Friday, August 26, 2011

5. The Episode Films part one

by Ernesto G. Laura - Compiled by A.N.I.C.A. (National Association of Motion Pictures and Affiliated Industries) Rome, Italy - Edited by CIES Soc. Coop. r.1 (Institute for the Promotion of Italian Motion Pictures Abroad) Rome, Italy under the auspices of the Ministry of Tourism and Entertainment

The episode film is not very popular today on the international scene. In Italy, instead, it has occupied a rather important place over the last thirty years, especially in the field of comedy.

Aside from the advantages of a commercial nature that can be brought forward, it is also true that the short story pertains to an uninterrupted and glorious tradition in Italian literature, from the DECAMERON of Giovanni Boccaccio to the NOVELLE PER UN ANNO (SHORT STORIES FOR A YEAR) by Luigi Pirandello.

It has been seen that the first examples of an episode film that sought to establish an Italian model was in recent times no less a classic than PAISA by Rossellini. The same Rossellini would divide the poetic FRANCESCO GIULLARE DI DIO (FRANCIS, JESTER OF GOD: 1950) into seperate chapters.

Alessandro Blasetti, with his passionate and polemical nature, was fighting, at the decline of the neo-realistic season for a return to "literary" films, based that is on the great works of Italian and foreign fiction. Thus came into being, one after another, ALTRI TEMPI (OLDEN TIMES: 1952) and TEMPI NOSTRI (OUR TIMES: 1954), which was sub-titled Zibaldone No. 1 and No. 2 ("zibaldone" in Italian means "anthology," but in using, rather tongue-in-cheek, this high-sounding term, the director was referring back to a famous work by Giacomo Leopardi, the greatest 19th century Italian poet).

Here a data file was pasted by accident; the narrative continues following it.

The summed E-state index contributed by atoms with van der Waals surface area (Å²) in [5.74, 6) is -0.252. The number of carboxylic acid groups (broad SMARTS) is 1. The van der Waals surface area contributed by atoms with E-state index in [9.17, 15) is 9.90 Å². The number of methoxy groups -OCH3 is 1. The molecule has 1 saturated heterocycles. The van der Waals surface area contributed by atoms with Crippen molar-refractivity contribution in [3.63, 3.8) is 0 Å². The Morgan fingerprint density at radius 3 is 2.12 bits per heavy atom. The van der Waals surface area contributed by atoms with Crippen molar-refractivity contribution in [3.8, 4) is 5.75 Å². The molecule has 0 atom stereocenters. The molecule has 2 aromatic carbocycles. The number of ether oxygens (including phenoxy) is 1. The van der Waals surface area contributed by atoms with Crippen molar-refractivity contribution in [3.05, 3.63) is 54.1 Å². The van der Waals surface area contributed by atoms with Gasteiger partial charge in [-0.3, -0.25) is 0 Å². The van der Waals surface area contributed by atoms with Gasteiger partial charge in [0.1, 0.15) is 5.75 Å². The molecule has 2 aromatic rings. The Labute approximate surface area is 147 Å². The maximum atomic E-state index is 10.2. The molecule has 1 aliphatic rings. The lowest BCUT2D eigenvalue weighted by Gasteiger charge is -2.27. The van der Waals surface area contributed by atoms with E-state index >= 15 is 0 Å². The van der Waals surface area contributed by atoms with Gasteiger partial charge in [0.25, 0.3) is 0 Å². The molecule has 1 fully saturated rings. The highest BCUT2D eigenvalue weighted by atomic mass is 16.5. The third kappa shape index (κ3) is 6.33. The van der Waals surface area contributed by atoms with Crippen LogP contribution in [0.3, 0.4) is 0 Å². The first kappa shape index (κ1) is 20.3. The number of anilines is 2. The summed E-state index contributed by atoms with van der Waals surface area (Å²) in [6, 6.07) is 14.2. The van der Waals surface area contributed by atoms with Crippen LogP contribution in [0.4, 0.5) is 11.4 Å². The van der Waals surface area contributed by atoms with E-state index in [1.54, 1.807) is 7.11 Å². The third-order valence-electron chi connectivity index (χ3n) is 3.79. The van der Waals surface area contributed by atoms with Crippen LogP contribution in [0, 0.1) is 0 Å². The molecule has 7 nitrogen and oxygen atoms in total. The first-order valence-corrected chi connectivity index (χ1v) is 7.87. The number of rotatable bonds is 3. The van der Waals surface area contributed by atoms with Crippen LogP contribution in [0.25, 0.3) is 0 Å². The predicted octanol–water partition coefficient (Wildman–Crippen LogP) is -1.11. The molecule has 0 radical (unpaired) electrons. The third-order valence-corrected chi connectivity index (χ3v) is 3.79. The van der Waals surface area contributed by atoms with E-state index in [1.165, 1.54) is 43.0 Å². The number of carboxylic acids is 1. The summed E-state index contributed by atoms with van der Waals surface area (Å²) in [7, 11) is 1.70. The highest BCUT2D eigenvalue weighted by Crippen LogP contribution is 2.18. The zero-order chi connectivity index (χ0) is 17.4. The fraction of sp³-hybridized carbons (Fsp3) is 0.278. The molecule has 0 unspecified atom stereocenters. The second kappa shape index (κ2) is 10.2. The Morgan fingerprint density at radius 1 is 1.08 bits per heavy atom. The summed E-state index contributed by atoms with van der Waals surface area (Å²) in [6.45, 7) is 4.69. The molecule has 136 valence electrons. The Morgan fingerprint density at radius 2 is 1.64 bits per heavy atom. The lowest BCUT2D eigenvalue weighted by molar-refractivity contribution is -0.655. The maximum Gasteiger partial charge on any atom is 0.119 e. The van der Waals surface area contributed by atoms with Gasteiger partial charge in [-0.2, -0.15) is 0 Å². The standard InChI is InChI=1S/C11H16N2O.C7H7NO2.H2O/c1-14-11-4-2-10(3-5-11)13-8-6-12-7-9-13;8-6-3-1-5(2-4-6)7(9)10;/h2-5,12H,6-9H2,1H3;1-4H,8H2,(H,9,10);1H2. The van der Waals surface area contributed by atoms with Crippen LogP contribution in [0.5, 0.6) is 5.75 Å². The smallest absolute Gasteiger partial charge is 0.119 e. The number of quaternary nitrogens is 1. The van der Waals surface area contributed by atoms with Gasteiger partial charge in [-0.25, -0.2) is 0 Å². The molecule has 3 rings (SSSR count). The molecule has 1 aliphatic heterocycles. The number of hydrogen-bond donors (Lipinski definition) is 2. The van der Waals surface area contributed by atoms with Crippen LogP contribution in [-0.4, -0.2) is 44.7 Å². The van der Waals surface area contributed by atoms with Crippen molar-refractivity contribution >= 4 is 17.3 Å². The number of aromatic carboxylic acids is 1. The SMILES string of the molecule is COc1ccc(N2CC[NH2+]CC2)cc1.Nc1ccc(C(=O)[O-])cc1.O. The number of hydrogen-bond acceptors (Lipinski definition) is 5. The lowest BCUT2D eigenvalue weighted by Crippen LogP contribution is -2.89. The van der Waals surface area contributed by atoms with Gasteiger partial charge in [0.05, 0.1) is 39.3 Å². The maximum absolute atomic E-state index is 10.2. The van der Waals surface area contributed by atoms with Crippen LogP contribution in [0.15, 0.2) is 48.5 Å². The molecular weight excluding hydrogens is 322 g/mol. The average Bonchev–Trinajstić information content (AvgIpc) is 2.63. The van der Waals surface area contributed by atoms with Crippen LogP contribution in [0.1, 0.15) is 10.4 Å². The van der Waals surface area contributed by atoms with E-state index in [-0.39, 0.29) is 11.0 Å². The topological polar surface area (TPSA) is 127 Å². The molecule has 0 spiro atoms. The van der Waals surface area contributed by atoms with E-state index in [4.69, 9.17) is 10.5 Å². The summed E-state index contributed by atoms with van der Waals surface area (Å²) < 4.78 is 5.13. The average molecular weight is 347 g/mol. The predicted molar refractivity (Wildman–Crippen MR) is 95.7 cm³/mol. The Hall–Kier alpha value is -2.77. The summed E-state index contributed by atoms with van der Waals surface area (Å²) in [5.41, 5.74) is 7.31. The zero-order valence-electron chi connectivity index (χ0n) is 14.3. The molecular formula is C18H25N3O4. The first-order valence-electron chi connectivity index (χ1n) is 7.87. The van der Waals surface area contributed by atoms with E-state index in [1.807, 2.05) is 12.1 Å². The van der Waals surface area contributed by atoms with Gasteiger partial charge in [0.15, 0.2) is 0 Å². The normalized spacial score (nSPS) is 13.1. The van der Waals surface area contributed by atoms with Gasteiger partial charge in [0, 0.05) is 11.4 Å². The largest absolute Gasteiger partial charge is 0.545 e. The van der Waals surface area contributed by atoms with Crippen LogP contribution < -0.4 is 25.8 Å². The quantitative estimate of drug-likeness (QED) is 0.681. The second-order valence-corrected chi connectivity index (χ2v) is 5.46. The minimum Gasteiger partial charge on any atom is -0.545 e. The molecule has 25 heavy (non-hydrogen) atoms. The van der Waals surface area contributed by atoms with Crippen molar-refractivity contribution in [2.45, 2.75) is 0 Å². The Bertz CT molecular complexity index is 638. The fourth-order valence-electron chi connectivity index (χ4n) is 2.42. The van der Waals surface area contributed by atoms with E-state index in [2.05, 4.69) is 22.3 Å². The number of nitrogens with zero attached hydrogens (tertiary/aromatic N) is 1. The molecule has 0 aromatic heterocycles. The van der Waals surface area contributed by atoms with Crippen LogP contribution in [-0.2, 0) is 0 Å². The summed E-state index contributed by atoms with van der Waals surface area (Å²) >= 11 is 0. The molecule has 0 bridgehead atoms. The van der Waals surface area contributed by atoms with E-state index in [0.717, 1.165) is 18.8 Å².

Following the tenuous story-line of an itinerant bookseller who craves the literature of the past (Aldo Fabrizi) and offers passers by second-hand books from his stand, the various episodes unfold, situated between the 18th and early 19th century in a loving tribute that moves from the dramatic to the comic, depending on the texts taken from writers like Edmondo De Amicis, Camillo Boito, Renato Fucini, Guido Nobili and Edoardo Scarfoglio. A story by the latter writer, Il processo di Frine (Frine's Trial), provides the basis of the most amusing episode, where Gina Lollobrigida is a beautiful peasant girl on trial for poisoning, whom the lawyer for the defense, a historonic Vittorio De Sica, succeeds in getting acquitted, basing his defense exclusively on her sex appeal. TEMPI NOSTRI (OUR TIMES) followed the same plan, but utilizing only writers of this century: Mario Moretti, Alberto Moravia, Vasco Patrolini, Achille Campanile, Ercole Patti, Silvio D'Arzo, Anton Germano Rossi, Giuseppe Marotta. Particularly exhilirating the short episodes based on humorous stories, like Il bacio (The Kiss), taken from Campanile, where two lovebirds make arrangements to meet at the station, the only place where it is "lawful" to kiss, pretending to leave; Il pupo (The Kid), from Moravia, which Marcello Mastroianni and Lea Padovani, as two parents who "forget" their baby on the threshold of a church; La macchina fotografica (The Camera), written by Age and Scarpelli with Sandro Continenza, with a riotous Totò involved in photographing Sophia Loren. Immediately after, Blasetti would turn to a Moravia short story for PECCATO CHE SIA UNA CANAGLIA (A PITY SHE'S A SCOUNDREL: 1955) about an honest young Roman boy, Mastroianni, madly in love with a gorgeous girl with the slight drawback of being a professional thief (Sophia Loren), the daughter of a Vittorio De Sica, who is a positive virtuoso of the "profession." The director would return to episode films in 1965 with IO, IO, IO... E GLI ALTRI (ME, ME, ME... AND THE OTHERS), which is a sort of "lecture with examples" on human selfishness.

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